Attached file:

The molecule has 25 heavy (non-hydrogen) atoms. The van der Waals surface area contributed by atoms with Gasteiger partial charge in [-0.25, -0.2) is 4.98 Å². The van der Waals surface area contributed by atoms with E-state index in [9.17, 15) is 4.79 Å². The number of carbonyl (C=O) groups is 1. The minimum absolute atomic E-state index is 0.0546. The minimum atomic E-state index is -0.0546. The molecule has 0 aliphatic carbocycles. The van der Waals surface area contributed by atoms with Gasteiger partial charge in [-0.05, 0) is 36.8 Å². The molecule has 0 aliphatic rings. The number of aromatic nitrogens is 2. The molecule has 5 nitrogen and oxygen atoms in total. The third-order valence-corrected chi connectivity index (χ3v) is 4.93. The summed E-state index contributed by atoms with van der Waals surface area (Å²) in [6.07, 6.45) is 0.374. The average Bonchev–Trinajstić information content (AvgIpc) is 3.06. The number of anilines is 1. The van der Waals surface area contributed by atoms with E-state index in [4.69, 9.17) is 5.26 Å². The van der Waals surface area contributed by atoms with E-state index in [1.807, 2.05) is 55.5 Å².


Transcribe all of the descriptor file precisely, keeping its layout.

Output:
The molecule has 25 heavy (non-hydrogen) atoms. The van der Waals surface area contributed by atoms with Gasteiger partial charge in [-0.25, -0.2) is 4.98 Å². The van der Waals surface area contributed by atoms with E-state index in [9.17, 15) is 4.79 Å². The number of carbonyl (C=O) groups is 1. The minimum absolute atomic E-state index is 0.0546. The minimum atomic E-state index is -0.0546. The molecule has 0 aliphatic carbocycles. The van der Waals surface area contributed by atoms with Gasteiger partial charge in [-0.05, 0) is 36.8 Å². The molecule has 0 aliphatic rings. The number of aromatic nitrogens is 2. The molecule has 5 nitrogen and oxygen atoms in total. The third-order valence-corrected chi connectivity index (χ3v) is 4.93. The summed E-state index contributed by atoms with van der Waals surface area (Å²) in [6.07, 6.45) is 0.374. The average Bonchev–Trinajstić information content (AvgIpc) is 3.06. The number of anilines is 1. The van der Waals surface area contributed by atoms with E-state index in [4.69, 9.17) is 5.26 Å². The van der Waals surface area contributed by atoms with E-state index in [1.807, 2.05) is 55.5 Å².